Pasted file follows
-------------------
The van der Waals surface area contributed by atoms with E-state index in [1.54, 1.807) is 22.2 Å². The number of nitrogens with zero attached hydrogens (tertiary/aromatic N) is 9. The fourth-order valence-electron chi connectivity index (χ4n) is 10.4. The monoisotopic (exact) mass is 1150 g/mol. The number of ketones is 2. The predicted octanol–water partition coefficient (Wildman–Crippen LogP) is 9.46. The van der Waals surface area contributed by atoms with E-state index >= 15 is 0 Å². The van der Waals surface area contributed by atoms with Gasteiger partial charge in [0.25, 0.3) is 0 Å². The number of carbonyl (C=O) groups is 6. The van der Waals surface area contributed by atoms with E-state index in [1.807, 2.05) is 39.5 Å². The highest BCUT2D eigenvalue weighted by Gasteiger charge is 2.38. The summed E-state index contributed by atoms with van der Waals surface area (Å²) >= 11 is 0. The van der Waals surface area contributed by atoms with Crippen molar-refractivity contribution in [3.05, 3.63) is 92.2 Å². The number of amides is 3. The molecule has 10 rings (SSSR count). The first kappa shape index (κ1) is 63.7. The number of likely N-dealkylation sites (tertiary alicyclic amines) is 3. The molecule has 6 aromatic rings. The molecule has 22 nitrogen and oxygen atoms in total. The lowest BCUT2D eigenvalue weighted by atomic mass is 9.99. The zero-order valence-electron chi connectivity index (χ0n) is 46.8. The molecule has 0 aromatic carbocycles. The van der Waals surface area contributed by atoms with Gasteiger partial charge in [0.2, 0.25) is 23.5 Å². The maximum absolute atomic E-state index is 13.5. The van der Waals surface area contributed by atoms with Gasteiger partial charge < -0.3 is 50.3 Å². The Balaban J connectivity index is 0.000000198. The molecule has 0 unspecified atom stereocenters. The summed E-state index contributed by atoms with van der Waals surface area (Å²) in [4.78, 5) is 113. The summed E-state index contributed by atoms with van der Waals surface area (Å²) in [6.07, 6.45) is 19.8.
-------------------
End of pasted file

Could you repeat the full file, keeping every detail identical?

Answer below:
The van der Waals surface area contributed by atoms with E-state index in [1.54, 1.807) is 22.2 Å². The number of nitrogens with zero attached hydrogens (tertiary/aromatic N) is 9. The fourth-order valence-electron chi connectivity index (χ4n) is 10.4. The monoisotopic (exact) mass is 1150 g/mol. The number of ketones is 2. The predicted octanol–water partition coefficient (Wildman–Crippen LogP) is 9.46. The van der Waals surface area contributed by atoms with E-state index >= 15 is 0 Å². The van der Waals surface area contributed by atoms with Gasteiger partial charge in [0.25, 0.3) is 0 Å². The number of carbonyl (C=O) groups is 6. The van der Waals surface area contributed by atoms with E-state index in [1.807, 2.05) is 39.5 Å². The highest BCUT2D eigenvalue weighted by Gasteiger charge is 2.38. The summed E-state index contributed by atoms with van der Waals surface area (Å²) >= 11 is 0. The van der Waals surface area contributed by atoms with Crippen molar-refractivity contribution in [3.05, 3.63) is 92.2 Å². The number of amides is 3. The molecule has 10 rings (SSSR count). The first kappa shape index (κ1) is 63.7. The number of likely N-dealkylation sites (tertiary alicyclic amines) is 3. The molecule has 6 aromatic rings. The molecule has 22 nitrogen and oxygen atoms in total. The lowest BCUT2D eigenvalue weighted by atomic mass is 9.99. The zero-order valence-electron chi connectivity index (χ0n) is 46.8. The molecule has 0 aromatic carbocycles. The van der Waals surface area contributed by atoms with Gasteiger partial charge in [0.2, 0.25) is 23.5 Å². The maximum absolute atomic E-state index is 13.5. The van der Waals surface area contributed by atoms with Gasteiger partial charge < -0.3 is 50.3 Å². The Balaban J connectivity index is 0.000000198. The molecule has 0 unspecified atom stereocenters. The summed E-state index contributed by atoms with van der Waals surface area (Å²) in [4.78, 5) is 113. The summed E-state index contributed by atoms with van der Waals surface area (Å²) in [6.07, 6.45) is 19.8.